For example, the careful demolition and replacement of the existing elevator and fire stair core in the office towers with new seismically upgraded versions eliminated the need for the more common, but more visually intrusive strategy of storey height steel cross-bracing installed behind the existing glass curtain wall. The perimeter of each tower floor thus became available for the creation of a 450mm deep ‘dynamic buffer zone’ to improve energy efficiency and environmental control.

With the installation of an interior wall of glass, this zone forms the plenum of a double envelope system that improves thermal performance and permits the pre-conditioning of air before it is distributed through the building. While a conventional suspended ceiling might have achieved the same effect, it would have concealed Erickson’s original exposed concrete structure.

The perimeter buffer zone, combined with a new open plan office configuration, meant that a labyrinth of ductwork could be avoided and supplementary heat supplied by radiant panels, discretely located in the coffers of the concrete tree column structure. These low-profile panels leave space for the integration of high efficiency lighting and sprinkler heads within the coffers.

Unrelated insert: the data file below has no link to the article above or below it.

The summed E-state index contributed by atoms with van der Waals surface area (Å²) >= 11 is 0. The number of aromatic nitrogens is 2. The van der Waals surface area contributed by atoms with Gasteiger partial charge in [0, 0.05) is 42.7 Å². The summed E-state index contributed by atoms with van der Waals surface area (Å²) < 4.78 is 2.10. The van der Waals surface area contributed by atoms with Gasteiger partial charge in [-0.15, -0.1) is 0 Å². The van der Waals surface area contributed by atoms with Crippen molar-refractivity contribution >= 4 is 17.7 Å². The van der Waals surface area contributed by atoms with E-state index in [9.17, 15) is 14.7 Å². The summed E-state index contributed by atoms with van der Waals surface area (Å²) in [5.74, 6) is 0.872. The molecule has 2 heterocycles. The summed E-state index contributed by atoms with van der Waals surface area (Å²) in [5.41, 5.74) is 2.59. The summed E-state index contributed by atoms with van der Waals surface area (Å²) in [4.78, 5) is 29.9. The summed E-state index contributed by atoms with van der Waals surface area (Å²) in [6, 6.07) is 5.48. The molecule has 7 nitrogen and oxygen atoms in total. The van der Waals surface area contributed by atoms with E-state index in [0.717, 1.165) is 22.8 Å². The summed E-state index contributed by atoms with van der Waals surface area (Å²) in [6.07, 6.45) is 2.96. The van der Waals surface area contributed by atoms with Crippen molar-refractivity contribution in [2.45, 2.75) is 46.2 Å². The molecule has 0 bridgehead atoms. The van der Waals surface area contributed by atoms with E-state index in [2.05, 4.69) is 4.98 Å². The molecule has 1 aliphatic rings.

Other new building systems include new roof-level mechanical penthouses and main electrical rooms in the basement. Together, these systems result in overall operational energy savings of 70% over the existing condition, contributing multiple credits to the project’s LEED Gold designation.

Interior Reconfiguration

In the two towers, Erickson’s open-office concept column grid was restored. Open-plan spaces, modular furniture and sit-stand desks, create a variety of ‘me, we and us’ workspaces. The renewal seamlessly integrates power and data for 21st century digital technologies.

Interconnected spaces on the main floor and the level below, allow the Bank to create a new destination for conferences and events. The latest technology, together with adjacent lounges and integrated food and beverage service, provides support to a wide variety of meeting spaces.

Extensive external plaza works include the construction of a new glass pyramid, which serves as the main entry for the Bank of Canada Museum, which was moved from the Centre Block to the site of a below grade loading dock beneath the plaza. This relocation was necessary in part because the public entrance to the museum had been through the atrium, a space now off-limits to the general public due to the security requirements now imposed on the central banks of G-7 countries.

Jim Taggart, FRAIC is Editor of SABMag.

Demountable wall systems used in the Bank of Canada were provided by Teknion

PROJECT CREDITS

  • Client  Bank of Canada
  • Architect  Perkins+Will
  • Structural Engineer  Adjeleian Allen Rubeli Limited
  • Mechanical/Electrical Engineer  BPA
  • Interior Design  Perkins+Will
  • Landscape Architect  DTAH
  • Sustainability Consultant  Perkins+Will
  • Heritage Consultant  EVOQ Architecture (Formerly FGMDA)
  • Construction Manager  PCL Construction
  • Project Manager CBRE Limited/Project Management Canada
  • Photos  doublespace photography

PROJECT PERFORMANCE

  • Energy intensity = 183 kWh/m² /year
  • Energy savings relative to reference building = 44%
  • Water consumption = 4,645L/occupant/year (based on 250 days of operation)
  • Water savings relative to reference building = 35%